In addition, while pursuing my research goals, I would like to convey my thoughts and opinions to my younger colleagues. This is not to mean that I want to push my ideas on others. Rather, I would hope to stimulate their intellectual curiosity and assist them in any way that I can.


[1] A. Fujiwara and Y. Takahashi, “Manipulation of Elementary Charge in a Silicon Charge-coupled Device,” Nature, Vol. 462, pp. 560–562, 2001.
[2] A. Fujiwara, K. Nishiguchi, and Y. Ono, “Nanoampere Charge Pump by Single-electron Ratchet Using Silicon Nanowire Metal-oxide-semiconductor Field-effect transistor,” Appl. Phys. Lett., Vol. 92, 042102, 2008.
[3] G. Yamahata, K. Nishiguchi, and A. Fujiwara, “Gigahertz Single-trap Electron Pumps in Silicon,” Nat. Commun., Vol. 5, Article no. 5038, 2014.
[4] G. Yamahata, T. Karasawa, S. P. Giblin, M. Kataoka, and A. Fujiwara, “Gigahertz Single-electron Pumping in Silicon with an Accuracy Better than 9.2 Parts in 107,” Appl. Phys. Lett., Vol. 109, 013101, 2016.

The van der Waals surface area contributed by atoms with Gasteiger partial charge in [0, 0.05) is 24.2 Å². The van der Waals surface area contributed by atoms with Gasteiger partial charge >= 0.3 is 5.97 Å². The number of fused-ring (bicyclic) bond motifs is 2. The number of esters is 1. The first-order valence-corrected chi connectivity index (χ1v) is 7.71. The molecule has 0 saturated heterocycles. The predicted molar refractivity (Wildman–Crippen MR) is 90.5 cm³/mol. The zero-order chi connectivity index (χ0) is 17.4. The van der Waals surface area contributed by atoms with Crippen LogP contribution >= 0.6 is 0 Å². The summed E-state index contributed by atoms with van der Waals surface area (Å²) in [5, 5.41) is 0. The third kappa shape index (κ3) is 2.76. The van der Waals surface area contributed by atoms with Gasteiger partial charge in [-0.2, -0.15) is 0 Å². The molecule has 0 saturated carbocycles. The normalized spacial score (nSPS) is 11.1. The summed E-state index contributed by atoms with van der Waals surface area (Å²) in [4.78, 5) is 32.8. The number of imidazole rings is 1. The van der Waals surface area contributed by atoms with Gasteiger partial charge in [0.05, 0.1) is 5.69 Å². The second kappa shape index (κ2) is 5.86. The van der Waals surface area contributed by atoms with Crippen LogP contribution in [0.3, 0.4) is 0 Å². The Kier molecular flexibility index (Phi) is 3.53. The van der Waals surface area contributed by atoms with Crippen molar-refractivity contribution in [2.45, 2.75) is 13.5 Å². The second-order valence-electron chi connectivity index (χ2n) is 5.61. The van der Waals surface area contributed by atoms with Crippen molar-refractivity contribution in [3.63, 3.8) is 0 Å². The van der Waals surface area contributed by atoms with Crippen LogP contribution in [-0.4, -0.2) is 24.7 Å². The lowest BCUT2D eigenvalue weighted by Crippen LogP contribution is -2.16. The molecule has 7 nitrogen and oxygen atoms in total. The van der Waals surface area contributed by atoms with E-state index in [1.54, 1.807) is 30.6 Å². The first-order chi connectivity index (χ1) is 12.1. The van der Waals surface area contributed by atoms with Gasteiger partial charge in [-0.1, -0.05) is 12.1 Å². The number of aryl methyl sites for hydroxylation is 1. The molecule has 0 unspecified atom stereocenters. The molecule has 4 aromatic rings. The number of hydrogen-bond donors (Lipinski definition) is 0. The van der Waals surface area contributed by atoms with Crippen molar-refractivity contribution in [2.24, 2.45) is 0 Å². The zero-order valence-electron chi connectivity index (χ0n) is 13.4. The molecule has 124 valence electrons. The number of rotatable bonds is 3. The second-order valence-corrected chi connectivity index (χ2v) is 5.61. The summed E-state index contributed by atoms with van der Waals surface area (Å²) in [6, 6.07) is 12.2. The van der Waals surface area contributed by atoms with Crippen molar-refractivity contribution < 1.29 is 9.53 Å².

[5] Press release issued by NTT on July 5, 2016.

Interviewee profile

Akira Fujiwara

Senior Distinguished Researcher, Senior Manager of Physical Science Laboratory and Group Leader of Nanodevices Research Group, NTT Basic Research Laboratories.

He received his B.S., M.S., and Ph.D. in applied physics from the University of Tokyo in 1989, 1991, and 1994. He joined NTT in 1994 and has been engaged in research on silicon nanostructures and their application to nanodevices and single-electron devices. He was a guest researcher at the National Institute of Standards and Technology, Gaithersburg, MD, USA, in 2003–2004. He was a director of the Japanese Society of Applied Physics (JSAP) in 2010–2011 and a visiting professor at Hokkaido University in 2013. He received the International Conference on Solid State Devices and Materials (SSDM) Young Researcher Award in 1998, the SSDM Paper Award in 1999, and JJAP (Japanese Journal of Applied Physics) Paper Awards in 2003, 2006, and 2013. He was awarded the Young Scientist Award from the Ministry of Education, Culture, Sports, Science and Technology in 2006. He was supported by the Funding Program for Next Generation World-Leading Researchers (NEXT Program), Japan Society for the Promotion of Science, during 2011–2014. He is a member of JSAP and a senior member of IEEE (Institute of Electrical and Electronics Engineers).